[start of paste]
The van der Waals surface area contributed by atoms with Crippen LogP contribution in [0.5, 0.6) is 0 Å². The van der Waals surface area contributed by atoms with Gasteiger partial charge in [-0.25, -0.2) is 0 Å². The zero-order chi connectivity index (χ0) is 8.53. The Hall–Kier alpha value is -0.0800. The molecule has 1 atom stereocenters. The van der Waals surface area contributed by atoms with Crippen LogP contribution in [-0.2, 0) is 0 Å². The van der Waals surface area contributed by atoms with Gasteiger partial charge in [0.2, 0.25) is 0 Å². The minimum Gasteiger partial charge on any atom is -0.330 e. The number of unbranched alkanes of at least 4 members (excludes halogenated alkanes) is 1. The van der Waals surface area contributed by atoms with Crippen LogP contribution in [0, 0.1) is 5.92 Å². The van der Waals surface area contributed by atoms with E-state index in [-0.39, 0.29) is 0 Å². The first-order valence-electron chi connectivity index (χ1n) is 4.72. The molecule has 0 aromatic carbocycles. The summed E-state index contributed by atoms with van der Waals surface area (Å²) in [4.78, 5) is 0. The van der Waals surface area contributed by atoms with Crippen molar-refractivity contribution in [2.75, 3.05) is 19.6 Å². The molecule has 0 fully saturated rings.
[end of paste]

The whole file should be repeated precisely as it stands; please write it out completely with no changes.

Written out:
The van der Waals surface area contributed by atoms with Crippen LogP contribution in [0.5, 0.6) is 0 Å². The van der Waals surface area contributed by atoms with Gasteiger partial charge in [-0.25, -0.2) is 0 Å². The zero-order chi connectivity index (χ0) is 8.53. The Hall–Kier alpha value is -0.0800. The molecule has 1 atom stereocenters. The van der Waals surface area contributed by atoms with Crippen LogP contribution in [-0.2, 0) is 0 Å². The van der Waals surface area contributed by atoms with Gasteiger partial charge in [0.2, 0.25) is 0 Å². The minimum Gasteiger partial charge on any atom is -0.330 e. The number of unbranched alkanes of at least 4 members (excludes halogenated alkanes) is 1. The van der Waals surface area contributed by atoms with Crippen LogP contribution in [0, 0.1) is 5.92 Å². The van der Waals surface area contributed by atoms with E-state index in [-0.39, 0.29) is 0 Å². The first-order valence-electron chi connectivity index (χ1n) is 4.72. The molecule has 0 aromatic carbocycles. The summed E-state index contributed by atoms with van der Waals surface area (Å²) in [4.78, 5) is 0. The van der Waals surface area contributed by atoms with Crippen molar-refractivity contribution in [2.75, 3.05) is 19.6 Å². The molecule has 0 fully saturated rings.